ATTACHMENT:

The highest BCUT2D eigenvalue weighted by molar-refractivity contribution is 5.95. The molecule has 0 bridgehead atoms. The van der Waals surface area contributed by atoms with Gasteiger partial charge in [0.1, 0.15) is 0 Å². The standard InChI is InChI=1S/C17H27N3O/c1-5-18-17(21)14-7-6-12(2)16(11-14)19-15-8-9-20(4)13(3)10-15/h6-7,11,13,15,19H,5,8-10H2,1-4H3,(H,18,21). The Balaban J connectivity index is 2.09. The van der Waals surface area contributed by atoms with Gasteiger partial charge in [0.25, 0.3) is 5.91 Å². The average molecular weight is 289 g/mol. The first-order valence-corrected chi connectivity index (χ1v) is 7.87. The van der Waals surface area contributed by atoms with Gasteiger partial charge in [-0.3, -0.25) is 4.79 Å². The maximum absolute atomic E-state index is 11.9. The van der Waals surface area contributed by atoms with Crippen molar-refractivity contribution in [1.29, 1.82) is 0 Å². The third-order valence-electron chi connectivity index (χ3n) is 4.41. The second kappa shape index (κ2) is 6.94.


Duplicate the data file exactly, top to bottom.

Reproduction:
The highest BCUT2D eigenvalue weighted by molar-refractivity contribution is 5.95. The molecule has 0 bridgehead atoms. The van der Waals surface area contributed by atoms with Gasteiger partial charge in [0.1, 0.15) is 0 Å². The standard InChI is InChI=1S/C17H27N3O/c1-5-18-17(21)14-7-6-12(2)16(11-14)19-15-8-9-20(4)13(3)10-15/h6-7,11,13,15,19H,5,8-10H2,1-4H3,(H,18,21). The Balaban J connectivity index is 2.09. The van der Waals surface area contributed by atoms with Gasteiger partial charge in [0.25, 0.3) is 5.91 Å². The average molecular weight is 289 g/mol. The first-order valence-corrected chi connectivity index (χ1v) is 7.87. The van der Waals surface area contributed by atoms with Gasteiger partial charge in [-0.3, -0.25) is 4.79 Å². The maximum absolute atomic E-state index is 11.9. The van der Waals surface area contributed by atoms with Crippen molar-refractivity contribution in [1.29, 1.82) is 0 Å². The third-order valence-electron chi connectivity index (χ3n) is 4.41. The second kappa shape index (κ2) is 6.94.